The Framing Effect

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Senthil Rajagopalan, President & COO Profit. co.

Pune, 16th July 2021: Can we influence the opinion of another person, and encourage them to decide one way or another just by how we frame a choice? Behavioral economics says yes.

What is behavioral economics?
First, let’s define behavioral economics. Human behavior can have an enormous impact on business decisions, whether we’re able to recognize it or not. Classical economic theory does not account for the impact of human behavior. At times, human beings can make irrational decisions that can affect businesses and the economy in unexpected ways. These simply can’t be anticipated, because humans are ultimately unpredictable.

An economist by the name of Richard Thaler is one of the most prominent contributors to behavioral economics and is considered the father of this field of study. This subset of economic theory studies human behavior and its role in economics.

Many behavioral economic phenomena and concepts can appear in the workplace. These effects can be either helpful or harmful to a business, so it’s important for company leaders to be familiar with behavioral economic theories and know-how to either encourage them or negate them.

What is the framing effect?
Our decisions can be heavily influenced by the way choices are presented to us. Depending on if a choice is framed in a positive or negative light, we might be more likely to decide one way rather than another or have an opinion that is heavily influenced by that frame. For example,  during a negotiation, a positive frame would be “you will benefit from this deal” while a negative  frame will be “you will lose out if you don’t make this deal.” Both of these statements encourage the same thing– taking the deal– but they appeal to different aspects of the deal.

This phenomenon appears in behavioral economics as the framing effect. In business, the framing effect is when someone strategically alters the relative attractiveness of an option in order to indirectly influence another party’s decision-making process.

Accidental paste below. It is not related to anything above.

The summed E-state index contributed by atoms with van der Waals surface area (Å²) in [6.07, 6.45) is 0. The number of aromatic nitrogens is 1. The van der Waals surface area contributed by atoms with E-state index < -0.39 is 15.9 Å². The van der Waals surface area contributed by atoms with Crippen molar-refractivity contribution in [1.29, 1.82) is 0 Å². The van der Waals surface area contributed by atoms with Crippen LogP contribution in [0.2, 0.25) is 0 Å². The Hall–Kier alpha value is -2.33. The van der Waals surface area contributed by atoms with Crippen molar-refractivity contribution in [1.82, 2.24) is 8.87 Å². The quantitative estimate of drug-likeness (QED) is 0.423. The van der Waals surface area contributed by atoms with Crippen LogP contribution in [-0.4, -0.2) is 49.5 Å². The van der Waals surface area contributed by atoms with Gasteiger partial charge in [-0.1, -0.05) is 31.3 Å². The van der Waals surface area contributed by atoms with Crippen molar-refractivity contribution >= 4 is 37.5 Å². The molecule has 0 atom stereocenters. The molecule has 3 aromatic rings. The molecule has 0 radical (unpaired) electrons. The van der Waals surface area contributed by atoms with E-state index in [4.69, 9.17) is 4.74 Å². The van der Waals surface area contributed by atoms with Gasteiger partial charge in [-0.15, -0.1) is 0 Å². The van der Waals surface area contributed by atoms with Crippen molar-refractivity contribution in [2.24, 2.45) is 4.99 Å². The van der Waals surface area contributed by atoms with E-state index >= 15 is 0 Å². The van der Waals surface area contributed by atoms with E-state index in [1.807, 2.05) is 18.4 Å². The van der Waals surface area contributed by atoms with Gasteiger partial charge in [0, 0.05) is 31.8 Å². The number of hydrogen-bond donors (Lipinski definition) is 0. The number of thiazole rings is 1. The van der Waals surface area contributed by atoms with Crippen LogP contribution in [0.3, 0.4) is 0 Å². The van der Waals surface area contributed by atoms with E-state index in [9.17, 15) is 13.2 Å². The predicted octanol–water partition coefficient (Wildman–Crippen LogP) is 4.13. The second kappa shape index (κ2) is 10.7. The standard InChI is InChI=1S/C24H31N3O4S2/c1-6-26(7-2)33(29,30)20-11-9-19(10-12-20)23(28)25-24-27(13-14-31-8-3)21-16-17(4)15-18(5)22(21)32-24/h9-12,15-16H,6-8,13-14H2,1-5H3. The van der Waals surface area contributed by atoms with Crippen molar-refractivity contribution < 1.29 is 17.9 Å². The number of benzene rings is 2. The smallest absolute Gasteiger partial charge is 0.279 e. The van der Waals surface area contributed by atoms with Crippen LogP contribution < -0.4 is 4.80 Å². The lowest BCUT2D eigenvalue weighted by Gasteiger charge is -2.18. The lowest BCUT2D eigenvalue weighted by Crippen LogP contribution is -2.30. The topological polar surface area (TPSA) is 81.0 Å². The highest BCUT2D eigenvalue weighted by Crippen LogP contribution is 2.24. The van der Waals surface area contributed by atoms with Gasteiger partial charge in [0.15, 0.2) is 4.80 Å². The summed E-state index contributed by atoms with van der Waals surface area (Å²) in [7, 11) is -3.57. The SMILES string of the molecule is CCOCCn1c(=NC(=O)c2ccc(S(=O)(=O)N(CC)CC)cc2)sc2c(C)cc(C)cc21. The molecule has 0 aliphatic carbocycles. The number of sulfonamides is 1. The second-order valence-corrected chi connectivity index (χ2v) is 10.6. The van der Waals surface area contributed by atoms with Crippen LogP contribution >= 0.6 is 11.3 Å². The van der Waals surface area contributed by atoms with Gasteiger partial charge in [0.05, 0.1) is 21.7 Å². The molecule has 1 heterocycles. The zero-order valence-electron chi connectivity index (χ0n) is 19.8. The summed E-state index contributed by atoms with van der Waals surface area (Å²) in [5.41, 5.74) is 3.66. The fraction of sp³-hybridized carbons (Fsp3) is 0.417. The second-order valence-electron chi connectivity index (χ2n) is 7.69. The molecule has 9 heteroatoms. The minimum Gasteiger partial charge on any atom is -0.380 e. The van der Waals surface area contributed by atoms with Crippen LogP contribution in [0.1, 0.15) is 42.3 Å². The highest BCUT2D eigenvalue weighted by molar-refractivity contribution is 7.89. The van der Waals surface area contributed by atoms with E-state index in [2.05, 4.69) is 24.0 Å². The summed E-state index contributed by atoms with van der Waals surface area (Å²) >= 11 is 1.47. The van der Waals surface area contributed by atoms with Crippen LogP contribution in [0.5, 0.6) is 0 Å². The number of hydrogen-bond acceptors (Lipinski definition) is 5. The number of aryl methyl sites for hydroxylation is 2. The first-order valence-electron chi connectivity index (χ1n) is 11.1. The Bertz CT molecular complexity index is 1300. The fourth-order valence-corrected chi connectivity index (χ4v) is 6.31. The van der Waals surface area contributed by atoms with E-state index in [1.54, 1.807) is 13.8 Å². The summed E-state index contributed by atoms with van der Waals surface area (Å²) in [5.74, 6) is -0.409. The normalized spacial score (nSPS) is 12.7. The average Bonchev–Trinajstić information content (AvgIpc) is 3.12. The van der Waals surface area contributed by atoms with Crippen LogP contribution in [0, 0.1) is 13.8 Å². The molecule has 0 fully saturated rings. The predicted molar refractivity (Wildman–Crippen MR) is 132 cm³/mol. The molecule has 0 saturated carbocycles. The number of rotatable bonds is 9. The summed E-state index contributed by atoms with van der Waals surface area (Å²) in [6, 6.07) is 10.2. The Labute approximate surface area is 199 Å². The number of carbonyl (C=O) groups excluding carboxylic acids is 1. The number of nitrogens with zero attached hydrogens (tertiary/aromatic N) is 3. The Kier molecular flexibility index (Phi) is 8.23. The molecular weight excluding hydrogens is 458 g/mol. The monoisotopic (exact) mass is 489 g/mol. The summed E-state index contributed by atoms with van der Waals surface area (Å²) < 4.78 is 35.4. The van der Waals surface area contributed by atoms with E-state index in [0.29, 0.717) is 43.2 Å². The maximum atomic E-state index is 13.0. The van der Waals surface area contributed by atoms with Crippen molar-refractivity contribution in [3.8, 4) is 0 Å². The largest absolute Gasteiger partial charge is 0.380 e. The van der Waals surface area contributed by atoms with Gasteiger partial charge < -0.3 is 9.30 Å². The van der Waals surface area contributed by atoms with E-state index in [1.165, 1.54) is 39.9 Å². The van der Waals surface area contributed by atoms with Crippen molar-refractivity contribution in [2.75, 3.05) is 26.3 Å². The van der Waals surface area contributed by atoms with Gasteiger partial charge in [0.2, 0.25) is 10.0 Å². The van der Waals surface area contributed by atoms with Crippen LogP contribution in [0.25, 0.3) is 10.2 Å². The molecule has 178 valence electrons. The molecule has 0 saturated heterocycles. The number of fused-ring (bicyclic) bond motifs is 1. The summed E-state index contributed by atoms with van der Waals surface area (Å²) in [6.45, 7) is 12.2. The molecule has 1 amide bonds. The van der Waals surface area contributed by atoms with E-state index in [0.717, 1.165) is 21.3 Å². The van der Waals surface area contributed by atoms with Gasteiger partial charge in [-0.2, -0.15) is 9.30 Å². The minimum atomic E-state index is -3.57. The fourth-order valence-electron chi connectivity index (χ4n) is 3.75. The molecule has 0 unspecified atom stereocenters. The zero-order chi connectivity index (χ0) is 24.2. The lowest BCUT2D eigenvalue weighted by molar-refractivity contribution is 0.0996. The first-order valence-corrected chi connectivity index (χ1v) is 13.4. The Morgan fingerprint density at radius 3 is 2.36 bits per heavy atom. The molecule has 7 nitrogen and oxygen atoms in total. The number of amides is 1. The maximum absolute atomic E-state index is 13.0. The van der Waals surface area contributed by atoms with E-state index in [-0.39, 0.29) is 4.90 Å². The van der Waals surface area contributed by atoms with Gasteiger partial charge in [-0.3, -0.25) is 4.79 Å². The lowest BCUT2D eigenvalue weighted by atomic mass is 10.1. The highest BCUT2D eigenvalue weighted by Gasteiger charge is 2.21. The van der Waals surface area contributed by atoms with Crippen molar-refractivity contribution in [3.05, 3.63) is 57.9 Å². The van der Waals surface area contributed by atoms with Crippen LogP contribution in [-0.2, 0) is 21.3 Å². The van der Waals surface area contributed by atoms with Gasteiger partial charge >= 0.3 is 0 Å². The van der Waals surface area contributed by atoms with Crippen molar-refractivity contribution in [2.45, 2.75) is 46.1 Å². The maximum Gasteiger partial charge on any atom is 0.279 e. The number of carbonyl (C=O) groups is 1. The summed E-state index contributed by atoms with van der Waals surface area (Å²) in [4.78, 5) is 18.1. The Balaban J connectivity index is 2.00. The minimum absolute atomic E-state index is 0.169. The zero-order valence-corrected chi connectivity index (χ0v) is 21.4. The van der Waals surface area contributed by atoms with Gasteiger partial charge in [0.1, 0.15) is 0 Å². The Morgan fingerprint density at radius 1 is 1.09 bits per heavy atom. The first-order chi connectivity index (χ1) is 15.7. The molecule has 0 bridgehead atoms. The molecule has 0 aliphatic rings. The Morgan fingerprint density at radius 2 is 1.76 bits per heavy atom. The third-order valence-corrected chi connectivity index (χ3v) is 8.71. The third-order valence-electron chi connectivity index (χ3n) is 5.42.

The Framing Effect in Business
In business, the framing effect can play a role in the workplace and consumer behavior alike.  For example, in the workplace, imagine that an employee comes across a notice that asks them to volunteer after hours, saying that this is a great opportunity to show gratitude and feel good about giving back to the community. The employee thinks this is a great idea and is looking forward to the positive benefits they will get from this experience.

Another employee hears about this opportunity from their coworker, who tells them that the company is asking them to do more work on their personal time without getting paid. The coworker wants this employee to avoid the event with them. Since it was framed in such a negative light, the employee elects not to volunteer.

This is the difference between positive and negative framing. If an opportunity is presented in a  positive light, people might be more inclined to take it. Meanwhile, if something is framed negatively, a person will avoid it. The framing effect can have a huge impact on your decision-making process.

This effect can also appear in sales and impact consumer behavior. Additionally, both positive and negative frames can be used to help drive customers to one decision or another, depending on what the business wants.

For example, let’s say that a winter sports store is having trouble selling their heavy winter coats this year. They decide to put up a new sign to help draw in customers and advertise their coats.

They could use a positive or negative frame to encourage customers to spend money on a winter coat. First, they could try a positive frame. This advertisement could be: “Stay warm and  toasty this winter in one of our winter coats!” When it comes to wintertime, “warm” and “toasty”  have positive connotations. So, consumers might come in and buy a coat, encouraged by the positive associations they now have with the store’s product.

Alternatively, the store could also present a negative frame for the advertisement. With a  negative frame, they might say “Don’t let freezing temperatures get to you this winter- buy a  coat today!”

This negative frame highlights what could happen if you do not buy the coat, incentivizing customers to avoid the risk of freezing this winter. The goal of both of these frames is the same for the business: to encourage customers to buy winter coats. The tactics used to encourage customers, however, are different.

While both positive and negative frames can work for drawing customers in, it’s ultimately up to the business to decide which one will be most impactful based on their customer base and what they’re trying to sell.

Final Thoughts
While behavioral economic theories are used to describe a broad range of consumer behavior in multiple industries, these phenomena can directly impact your business. The framing effect can have an impact both on your workplace, and with the customers you are trying to target.

Oftentimes, the framing effect is used on someone without them even realizing it is happening.

So, it’s important to be aware of this concept, and stay vigilant to ensure that you’re approaching each situation without bias or prior opinions.